The paperwork documenting the House Judiciary Committee member vote, Dec. 13. Photo: Astrid Riecken for the Washington Post via Getty Images

Most Democratic members and committee staffers who have spoken to Axios expect around four to six moderate Democrats will break ranks and vote against impeaching President Trump on Wednesday.

The big picture: According to conversations with multiple Democratic members this week, including those in vulnerable districts that voted for Trump, they don't expect a lot of Democrats to vote against the articles. But they do agree that there will likely be more defectors than there were on the vote launching a formal impeachment inquiry.

  • Republicans House members, however, appear to have united entirely behind the president. Leadership sources say they expect zero Republican defections.

Behind the scenes: Most centrist Democrats have publicly avoided committing to how they'll vote — expertly dodging reporters in the halls. Instead they said they plan to make their decision over the weekend after thoroughly reviewing the final articles.

  • One person who hasn't been shy is Rep. Jeff Van Drew, the New Jersey Democrat who is not only voting against impeaching Trump but has also told the president he's prepared to switch parties to become a Republican, according to two White House officials briefed on their conversation.
  • If you're looking for clues on which other Democrats might defect, a tempting place to start is with the House Democrats who attended Trump's holiday party last week while their colleagues were drafting articles of impeachment.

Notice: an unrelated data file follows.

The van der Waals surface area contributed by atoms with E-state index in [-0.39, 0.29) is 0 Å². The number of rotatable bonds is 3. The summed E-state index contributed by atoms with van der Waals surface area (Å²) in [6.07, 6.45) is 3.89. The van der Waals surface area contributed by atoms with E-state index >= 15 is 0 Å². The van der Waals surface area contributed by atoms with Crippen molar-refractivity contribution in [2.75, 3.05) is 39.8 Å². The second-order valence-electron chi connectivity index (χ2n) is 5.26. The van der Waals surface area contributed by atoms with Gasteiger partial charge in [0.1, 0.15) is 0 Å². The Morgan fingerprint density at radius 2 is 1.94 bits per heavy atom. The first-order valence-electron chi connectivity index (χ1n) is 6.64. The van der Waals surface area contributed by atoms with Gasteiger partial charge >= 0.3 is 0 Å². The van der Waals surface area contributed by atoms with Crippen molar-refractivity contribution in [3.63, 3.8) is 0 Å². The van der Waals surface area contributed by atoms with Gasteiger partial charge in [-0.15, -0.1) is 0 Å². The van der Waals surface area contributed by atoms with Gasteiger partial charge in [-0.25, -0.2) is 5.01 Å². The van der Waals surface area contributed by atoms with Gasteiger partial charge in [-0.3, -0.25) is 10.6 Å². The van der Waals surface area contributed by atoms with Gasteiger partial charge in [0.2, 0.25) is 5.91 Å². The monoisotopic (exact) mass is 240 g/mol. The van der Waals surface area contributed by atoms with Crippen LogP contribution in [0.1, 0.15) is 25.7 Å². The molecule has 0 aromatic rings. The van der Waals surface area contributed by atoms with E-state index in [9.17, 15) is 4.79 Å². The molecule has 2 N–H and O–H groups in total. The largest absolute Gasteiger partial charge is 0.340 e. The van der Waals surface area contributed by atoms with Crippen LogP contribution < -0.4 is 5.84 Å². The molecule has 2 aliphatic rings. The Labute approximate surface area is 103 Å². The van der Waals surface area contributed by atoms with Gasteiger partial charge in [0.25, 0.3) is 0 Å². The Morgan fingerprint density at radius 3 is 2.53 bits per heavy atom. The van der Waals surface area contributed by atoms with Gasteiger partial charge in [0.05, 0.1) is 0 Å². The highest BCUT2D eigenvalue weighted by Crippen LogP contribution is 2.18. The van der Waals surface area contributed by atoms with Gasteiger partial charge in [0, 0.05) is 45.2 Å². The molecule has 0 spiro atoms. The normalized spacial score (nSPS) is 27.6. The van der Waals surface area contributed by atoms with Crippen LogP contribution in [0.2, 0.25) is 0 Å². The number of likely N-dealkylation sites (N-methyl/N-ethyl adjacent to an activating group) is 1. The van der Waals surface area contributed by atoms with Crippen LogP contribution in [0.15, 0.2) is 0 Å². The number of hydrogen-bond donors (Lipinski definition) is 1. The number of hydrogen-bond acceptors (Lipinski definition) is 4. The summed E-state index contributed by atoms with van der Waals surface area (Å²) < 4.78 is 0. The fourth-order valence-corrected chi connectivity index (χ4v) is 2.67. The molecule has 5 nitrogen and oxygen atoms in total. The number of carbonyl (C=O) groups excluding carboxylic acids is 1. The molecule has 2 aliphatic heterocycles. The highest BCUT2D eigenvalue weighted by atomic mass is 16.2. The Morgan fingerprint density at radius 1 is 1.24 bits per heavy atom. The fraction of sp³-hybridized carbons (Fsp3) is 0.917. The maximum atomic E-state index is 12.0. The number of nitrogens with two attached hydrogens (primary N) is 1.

Go deeper: Inside the McConnell-Trump impeachment trial playbook

Go deeper

Updated 24 mins ago - Politics & Policy

Coronavirus dashboard

Illustration: Sarah Grillo/Axios

  1. Global: Total confirmed cases as of 11 p.m. ET: 19,511,596 — Total deaths: 724,590 — Total recoveries — 11,876,387Map.
  2. U.S.: Total confirmed cases as of 11 p.m. ET: 4,995,369 — Total deaths: 162,461 — Total recoveries: 1,643,118 — Total tests: 61,080,587Map.
  3. Politics: Trump signs 4 executive actions on coronavirus aid — Democrats slam Trump, urge GOP to return to negotiations
  4. Public health: Fauci says chances are "not great" that COVID-19 vaccine will be 98% effective — 1 in 3 Americans would decline COVID-19 vaccine.
  5. Science: Indoor air is the next coronavirus frontline.
  6. Schools: How back-to-school is playing out in the South as coronavirus rages on — Princeton, Johns Hopkins, Howard to hold fall classes online.

Trump signs 4 executive actions on coronavirus aid

President Trump speaking during a press conference on Aug. 8. Photo: Jim Watson/AFP via Getty Images

President Trump on Saturday signed four executive actions to provide relief from economic damage sustained during the coronavirus pandemic after talks between the White House and Democratic leadership collapsed Friday afternoon.

Why it matters: Because the Constitution gives Congress the power to appropriate federal spending, Trump has limited authority to act unilaterally — and risks a legal challenge if congressional Democrats believe he has overstepped.

10 hours ago - World

What's next for Lebanon after the Beirut explosion

Photo: Houssam Shbaro/Anadolu Agency via Getty Images

Beirut residents are still clearing rubble from streets that appear war-torn, days after a blast that shocked the country and horrified the world.

Why it matters: The explosion is likely to accelerate a painful cycle Lebanon was already living through — discontent, economic distress, and emigration.